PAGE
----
Academic journal article The Journal of Business Forecasting Methods & Systems

U.S. Economic and Industrial Outlooks Kent Model Forecasts

Academic journal article The Journal of Business Forecasting Methods & Systems

U.S. Economic and Industrial Outlooks Kent Model Forecasts

Article excerpt

This year, economy is expected to expand by 3% and in 1995 by 3.2%. Data point to a moderate growth. In 1994, main factors pushing the economy forward are expected to be consumer spending, business capital outlays, and residential construction. In 1995, increases in consumer spending and business spending will slow down somewhat. Compared to weak performance in 1994, exports in 1995 are expected to increase significantly. Forecast for prices calls for moderate increases in consumer and producer levels throughout 1994. Upward movement in prices will accelerate in 1995. Data for short-term interest rates indicate upward trend to continue throughout 1994 and year after. Long-term interest rates are expected to start moving up in the second half of 1994 and continue in the following year.


Data indicate that in 1994 consumers will retain their strong buying power. Inflation-adjusted figures of retail sales point to 2.8% increase in 1994 and additional 2.4% in 1995. In 1994, largest increases are expected to be in sales of consumer durables, notably motor vehicles and housing-related goods. In the first half of the year, consumer spending will continue outstripping the income, and indebtedness will increase significantly. In the second half of the year, consumers will hold back, notably purchases of motor vehicles and other durables which require increase in indebtedness. Data indicate a still healthy upward movement in consumer outlays in general, but with some slowing down in sales of motor vehicles and housing-related goods. Moderate upward trend in consumer outlays is predicted to continue in 1995.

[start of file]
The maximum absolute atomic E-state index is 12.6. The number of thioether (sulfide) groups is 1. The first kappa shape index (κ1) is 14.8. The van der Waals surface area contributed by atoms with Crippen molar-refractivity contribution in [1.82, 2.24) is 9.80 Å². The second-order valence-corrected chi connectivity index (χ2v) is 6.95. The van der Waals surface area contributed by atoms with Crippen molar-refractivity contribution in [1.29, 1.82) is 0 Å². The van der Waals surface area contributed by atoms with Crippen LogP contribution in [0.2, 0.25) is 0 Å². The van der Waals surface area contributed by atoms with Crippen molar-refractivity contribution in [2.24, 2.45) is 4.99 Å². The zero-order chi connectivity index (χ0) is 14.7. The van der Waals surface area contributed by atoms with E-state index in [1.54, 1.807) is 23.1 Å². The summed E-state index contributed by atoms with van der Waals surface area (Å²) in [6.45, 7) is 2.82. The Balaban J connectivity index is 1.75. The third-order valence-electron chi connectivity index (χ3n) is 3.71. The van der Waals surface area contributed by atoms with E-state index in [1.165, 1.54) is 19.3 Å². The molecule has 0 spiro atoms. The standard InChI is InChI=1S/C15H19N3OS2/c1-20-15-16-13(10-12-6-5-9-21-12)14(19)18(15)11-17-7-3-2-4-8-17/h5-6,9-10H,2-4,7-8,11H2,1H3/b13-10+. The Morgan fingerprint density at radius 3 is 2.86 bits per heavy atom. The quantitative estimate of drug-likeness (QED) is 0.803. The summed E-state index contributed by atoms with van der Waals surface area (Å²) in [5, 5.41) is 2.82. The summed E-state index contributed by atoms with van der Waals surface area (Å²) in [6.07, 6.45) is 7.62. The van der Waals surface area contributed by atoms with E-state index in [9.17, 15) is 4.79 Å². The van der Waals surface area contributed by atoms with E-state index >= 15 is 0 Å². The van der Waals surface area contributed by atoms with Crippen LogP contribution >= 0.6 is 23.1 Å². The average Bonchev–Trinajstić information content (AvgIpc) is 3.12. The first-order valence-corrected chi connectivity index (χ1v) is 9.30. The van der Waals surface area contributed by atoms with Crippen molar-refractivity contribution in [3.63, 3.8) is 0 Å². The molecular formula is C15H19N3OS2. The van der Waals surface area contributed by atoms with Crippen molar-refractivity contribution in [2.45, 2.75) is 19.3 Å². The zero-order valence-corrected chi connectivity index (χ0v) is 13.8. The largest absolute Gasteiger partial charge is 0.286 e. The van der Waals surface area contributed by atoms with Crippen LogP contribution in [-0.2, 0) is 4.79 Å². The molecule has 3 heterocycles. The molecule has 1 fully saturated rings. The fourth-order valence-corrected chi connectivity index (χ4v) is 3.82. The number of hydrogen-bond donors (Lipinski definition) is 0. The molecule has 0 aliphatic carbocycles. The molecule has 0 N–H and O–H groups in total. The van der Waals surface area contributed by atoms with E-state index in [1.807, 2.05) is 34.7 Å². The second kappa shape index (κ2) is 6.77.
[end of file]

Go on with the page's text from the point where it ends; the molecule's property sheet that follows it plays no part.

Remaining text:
The second main factor contributing to the growth of the economy is business capital outlays, which show strong increases in 1994 and slowing down in 1995. In 1994, businesses are expected to spend 7% more on machinery and equipment than they did in 1993, and additional 5.6% in 1995.

Residential construction is also predicted to be good in both forecast years. In 1994 single-family housing starts are expected to continue their upward direction. Apartment housing will gain momentum this year and continue in 1995.

Forecast data for nonresidential construction, especially office buildings, shopping centers, malls and hotels, indicate that this segment of construction industry is not expected to regain strength in foreseeable future.

Forecasts for exports and exporting industries remain cloudy for 1994. Better outlook is predicted for 1995 and years that follow, when most of economies in the world are expected to be out of recession, which will stimulate their demand for American goods and services.


Moderate increases in prices are expected to continue at the consumer, producer and international levels i n the first half of 1994. In the second half consumer price hikes are expected to accelerate. Largest increases are predicted for prices of energy, notably gasoline, heating oil, and natural gas. Increases in prices of consumer durables, especially prices of motor vehicles and parts, hardware, and home building and maintenance materials are expected to be higher than the general inflation rate when measured by the Consumer price index. Significant increases are also predicted for health care services. In 1994, prices of health care services are expected to increase by 5.2%, well above the 3.2% consumer inflation rate predicted for that year. Producer prices are expected to rise in the second half of 1994. Data call for increases in prices of metals, fabricated metal products, machinery, lumber and wood and products, basic chemicals, and oil.

Contrary to domestic price levels, prices in international markets, are expected, to advance only by small margins. Increases in the prices of oil are predicted. Significant gains in international price levels of crude materials are predicted for 1995 and afterward.


Employment outlook for 1 994 remains mixed. …

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